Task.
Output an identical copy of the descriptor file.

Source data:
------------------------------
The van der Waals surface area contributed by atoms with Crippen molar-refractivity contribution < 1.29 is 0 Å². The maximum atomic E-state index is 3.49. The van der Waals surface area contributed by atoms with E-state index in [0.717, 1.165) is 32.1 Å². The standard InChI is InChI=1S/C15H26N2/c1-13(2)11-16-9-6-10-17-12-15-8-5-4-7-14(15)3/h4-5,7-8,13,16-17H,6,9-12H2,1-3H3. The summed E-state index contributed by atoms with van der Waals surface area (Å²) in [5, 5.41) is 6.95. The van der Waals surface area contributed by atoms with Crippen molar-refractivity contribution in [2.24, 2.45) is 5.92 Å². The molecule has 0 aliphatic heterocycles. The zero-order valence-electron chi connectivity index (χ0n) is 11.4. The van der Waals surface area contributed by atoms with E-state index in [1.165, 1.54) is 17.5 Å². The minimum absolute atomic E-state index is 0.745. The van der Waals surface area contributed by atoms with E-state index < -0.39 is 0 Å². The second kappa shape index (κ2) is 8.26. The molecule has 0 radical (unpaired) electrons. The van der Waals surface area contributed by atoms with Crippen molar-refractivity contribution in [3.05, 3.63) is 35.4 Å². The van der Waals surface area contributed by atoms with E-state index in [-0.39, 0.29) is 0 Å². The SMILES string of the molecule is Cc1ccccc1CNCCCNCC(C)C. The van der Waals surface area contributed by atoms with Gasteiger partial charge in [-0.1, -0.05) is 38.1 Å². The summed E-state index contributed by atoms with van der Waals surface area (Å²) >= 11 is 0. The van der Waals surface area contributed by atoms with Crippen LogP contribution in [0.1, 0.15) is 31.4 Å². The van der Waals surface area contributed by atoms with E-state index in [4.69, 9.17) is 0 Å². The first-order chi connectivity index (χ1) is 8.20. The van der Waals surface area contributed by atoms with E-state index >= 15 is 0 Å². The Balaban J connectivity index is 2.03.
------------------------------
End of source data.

The van der Waals surface area contributed by atoms with Crippen molar-refractivity contribution < 1.29 is 0 Å². The maximum atomic E-state index is 3.49. The van der Waals surface area contributed by atoms with E-state index in [0.717, 1.165) is 32.1 Å². The standard InChI is InChI=1S/C15H26N2/c1-13(2)11-16-9-6-10-17-12-15-8-5-4-7-14(15)3/h4-5,7-8,13,16-17H,6,9-12H2,1-3H3. The summed E-state index contributed by atoms with van der Waals surface area (Å²) in [5, 5.41) is 6.95. The van der Waals surface area contributed by atoms with Crippen molar-refractivity contribution in [2.24, 2.45) is 5.92 Å². The molecule has 0 aliphatic heterocycles. The zero-order valence-electron chi connectivity index (χ0n) is 11.4. The van der Waals surface area contributed by atoms with E-state index in [1.165, 1.54) is 17.5 Å². The minimum absolute atomic E-state index is 0.745. The van der Waals surface area contributed by atoms with E-state index < -0.39 is 0 Å². The second kappa shape index (κ2) is 8.26. The molecule has 0 radical (unpaired) electrons. The van der Waals surface area contributed by atoms with Crippen molar-refractivity contribution in [3.05, 3.63) is 35.4 Å². The van der Waals surface area contributed by atoms with E-state index in [-0.39, 0.29) is 0 Å². The SMILES string of the molecule is Cc1ccccc1CNCCCNCC(C)C. The van der Waals surface area contributed by atoms with Gasteiger partial charge in [-0.1, -0.05) is 38.1 Å². The summed E-state index contributed by atoms with van der Waals surface area (Å²) >= 11 is 0. The van der Waals surface area contributed by atoms with Crippen LogP contribution in [0.1, 0.15) is 31.4 Å². The van der Waals surface area contributed by atoms with E-state index in [4.69, 9.17) is 0 Å². The first-order chi connectivity index (χ1) is 8.20. The van der Waals surface area contributed by atoms with E-state index >= 15 is 0 Å². The Balaban J connectivity index is 2.03.